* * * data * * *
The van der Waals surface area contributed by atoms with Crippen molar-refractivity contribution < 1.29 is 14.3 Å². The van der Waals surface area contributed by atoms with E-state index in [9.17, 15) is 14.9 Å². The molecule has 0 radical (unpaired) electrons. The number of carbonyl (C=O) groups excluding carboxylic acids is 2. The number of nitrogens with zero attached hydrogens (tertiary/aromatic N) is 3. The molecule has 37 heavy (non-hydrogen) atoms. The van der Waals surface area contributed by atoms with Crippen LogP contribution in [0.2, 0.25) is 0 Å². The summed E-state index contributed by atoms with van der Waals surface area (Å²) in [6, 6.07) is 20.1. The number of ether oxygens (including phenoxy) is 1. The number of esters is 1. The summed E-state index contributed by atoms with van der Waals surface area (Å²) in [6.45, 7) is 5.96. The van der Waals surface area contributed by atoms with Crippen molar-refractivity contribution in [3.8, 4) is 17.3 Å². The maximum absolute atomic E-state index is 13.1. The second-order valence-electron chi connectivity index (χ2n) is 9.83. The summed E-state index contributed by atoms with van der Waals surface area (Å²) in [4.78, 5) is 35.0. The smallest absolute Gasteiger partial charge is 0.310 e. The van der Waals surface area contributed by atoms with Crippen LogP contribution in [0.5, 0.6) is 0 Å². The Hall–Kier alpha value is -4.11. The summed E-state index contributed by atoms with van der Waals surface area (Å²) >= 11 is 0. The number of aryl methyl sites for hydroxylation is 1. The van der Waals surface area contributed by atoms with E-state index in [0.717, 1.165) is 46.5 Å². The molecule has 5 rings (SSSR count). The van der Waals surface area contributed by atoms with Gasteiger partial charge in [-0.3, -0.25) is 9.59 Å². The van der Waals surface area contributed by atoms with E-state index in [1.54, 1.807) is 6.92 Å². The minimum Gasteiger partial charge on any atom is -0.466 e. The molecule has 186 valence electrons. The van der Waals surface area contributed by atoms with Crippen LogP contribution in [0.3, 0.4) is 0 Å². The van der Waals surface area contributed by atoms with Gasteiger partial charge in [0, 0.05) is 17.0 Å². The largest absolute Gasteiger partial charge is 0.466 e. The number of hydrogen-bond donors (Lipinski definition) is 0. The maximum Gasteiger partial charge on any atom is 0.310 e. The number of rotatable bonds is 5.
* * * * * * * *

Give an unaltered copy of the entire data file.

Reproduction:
The van der Waals surface area contributed by atoms with Crippen molar-refractivity contribution < 1.29 is 14.3 Å². The van der Waals surface area contributed by atoms with E-state index in [9.17, 15) is 14.9 Å². The molecule has 0 radical (unpaired) electrons. The number of carbonyl (C=O) groups excluding carboxylic acids is 2. The number of nitrogens with zero attached hydrogens (tertiary/aromatic N) is 3. The molecule has 37 heavy (non-hydrogen) atoms. The van der Waals surface area contributed by atoms with Crippen LogP contribution in [0.2, 0.25) is 0 Å². The summed E-state index contributed by atoms with van der Waals surface area (Å²) in [6, 6.07) is 20.1. The number of ether oxygens (including phenoxy) is 1. The number of esters is 1. The summed E-state index contributed by atoms with van der Waals surface area (Å²) in [6.45, 7) is 5.96. The van der Waals surface area contributed by atoms with Crippen molar-refractivity contribution in [3.8, 4) is 17.3 Å². The maximum absolute atomic E-state index is 13.1. The second-order valence-electron chi connectivity index (χ2n) is 9.83. The summed E-state index contributed by atoms with van der Waals surface area (Å²) in [4.78, 5) is 35.0. The smallest absolute Gasteiger partial charge is 0.310 e. The van der Waals surface area contributed by atoms with Crippen LogP contribution in [0.5, 0.6) is 0 Å². The Hall–Kier alpha value is -4.11. The summed E-state index contributed by atoms with van der Waals surface area (Å²) >= 11 is 0. The number of aryl methyl sites for hydroxylation is 1. The van der Waals surface area contributed by atoms with E-state index in [0.717, 1.165) is 46.5 Å². The molecule has 5 rings (SSSR count). The van der Waals surface area contributed by atoms with Gasteiger partial charge in [-0.3, -0.25) is 9.59 Å². The van der Waals surface area contributed by atoms with E-state index in [1.54, 1.807) is 6.92 Å². The minimum Gasteiger partial charge on any atom is -0.466 e. The molecule has 186 valence electrons. The van der Waals surface area contributed by atoms with Crippen LogP contribution in [0.3, 0.4) is 0 Å². The van der Waals surface area contributed by atoms with Gasteiger partial charge in [0, 0.05) is 17.0 Å². The largest absolute Gasteiger partial charge is 0.466 e. The number of hydrogen-bond donors (Lipinski definition) is 0. The maximum Gasteiger partial charge on any atom is 0.310 e. The number of rotatable bonds is 5.